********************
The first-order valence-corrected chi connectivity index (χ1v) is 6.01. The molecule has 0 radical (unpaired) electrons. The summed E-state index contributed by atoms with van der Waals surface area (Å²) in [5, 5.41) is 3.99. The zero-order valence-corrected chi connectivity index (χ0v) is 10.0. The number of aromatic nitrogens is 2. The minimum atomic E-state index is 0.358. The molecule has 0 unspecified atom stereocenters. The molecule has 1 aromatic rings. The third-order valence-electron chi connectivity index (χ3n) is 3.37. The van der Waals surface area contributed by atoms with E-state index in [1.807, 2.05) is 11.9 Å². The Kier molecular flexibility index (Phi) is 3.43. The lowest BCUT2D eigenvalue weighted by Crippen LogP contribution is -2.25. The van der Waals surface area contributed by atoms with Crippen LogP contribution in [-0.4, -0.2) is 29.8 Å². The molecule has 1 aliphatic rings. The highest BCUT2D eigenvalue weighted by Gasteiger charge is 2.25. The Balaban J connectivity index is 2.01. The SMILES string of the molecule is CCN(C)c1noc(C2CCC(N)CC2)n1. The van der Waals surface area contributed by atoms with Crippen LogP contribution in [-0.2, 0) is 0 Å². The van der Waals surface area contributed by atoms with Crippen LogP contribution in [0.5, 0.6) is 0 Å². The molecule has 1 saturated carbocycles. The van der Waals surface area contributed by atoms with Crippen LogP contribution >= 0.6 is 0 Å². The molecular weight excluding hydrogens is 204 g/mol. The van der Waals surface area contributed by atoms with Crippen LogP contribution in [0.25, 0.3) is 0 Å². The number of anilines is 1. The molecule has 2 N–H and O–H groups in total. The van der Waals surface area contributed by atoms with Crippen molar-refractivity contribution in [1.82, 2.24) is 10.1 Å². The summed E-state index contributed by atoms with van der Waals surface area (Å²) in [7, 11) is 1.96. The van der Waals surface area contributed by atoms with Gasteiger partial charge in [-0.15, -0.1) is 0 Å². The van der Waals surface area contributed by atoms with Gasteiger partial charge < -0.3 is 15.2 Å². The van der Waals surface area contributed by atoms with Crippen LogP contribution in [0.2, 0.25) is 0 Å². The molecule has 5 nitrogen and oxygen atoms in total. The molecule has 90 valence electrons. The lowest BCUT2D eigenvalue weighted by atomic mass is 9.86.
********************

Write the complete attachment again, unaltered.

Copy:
The first-order valence-corrected chi connectivity index (χ1v) is 6.01. The molecule has 0 radical (unpaired) electrons. The summed E-state index contributed by atoms with van der Waals surface area (Å²) in [5, 5.41) is 3.99. The zero-order valence-corrected chi connectivity index (χ0v) is 10.0. The number of aromatic nitrogens is 2. The minimum atomic E-state index is 0.358. The molecule has 0 unspecified atom stereocenters. The molecule has 1 aromatic rings. The third-order valence-electron chi connectivity index (χ3n) is 3.37. The van der Waals surface area contributed by atoms with E-state index in [1.807, 2.05) is 11.9 Å². The Kier molecular flexibility index (Phi) is 3.43. The lowest BCUT2D eigenvalue weighted by Crippen LogP contribution is -2.25. The van der Waals surface area contributed by atoms with Crippen LogP contribution in [-0.4, -0.2) is 29.8 Å². The molecule has 1 aliphatic rings. The highest BCUT2D eigenvalue weighted by Gasteiger charge is 2.25. The Balaban J connectivity index is 2.01. The SMILES string of the molecule is CCN(C)c1noc(C2CCC(N)CC2)n1. The van der Waals surface area contributed by atoms with Crippen LogP contribution in [-0.2, 0) is 0 Å². The van der Waals surface area contributed by atoms with Crippen LogP contribution in [0.5, 0.6) is 0 Å². The molecule has 1 saturated carbocycles. The van der Waals surface area contributed by atoms with Crippen LogP contribution >= 0.6 is 0 Å². The molecular weight excluding hydrogens is 204 g/mol. The van der Waals surface area contributed by atoms with Crippen LogP contribution in [0.25, 0.3) is 0 Å². The number of anilines is 1. The molecule has 2 N–H and O–H groups in total. The van der Waals surface area contributed by atoms with Crippen molar-refractivity contribution in [1.82, 2.24) is 10.1 Å². The summed E-state index contributed by atoms with van der Waals surface area (Å²) in [7, 11) is 1.96. The van der Waals surface area contributed by atoms with Gasteiger partial charge in [-0.15, -0.1) is 0 Å². The van der Waals surface area contributed by atoms with Gasteiger partial charge < -0.3 is 15.2 Å². The van der Waals surface area contributed by atoms with Crippen LogP contribution in [0.2, 0.25) is 0 Å². The molecule has 5 nitrogen and oxygen atoms in total. The molecule has 90 valence electrons. The lowest BCUT2D eigenvalue weighted by atomic mass is 9.86.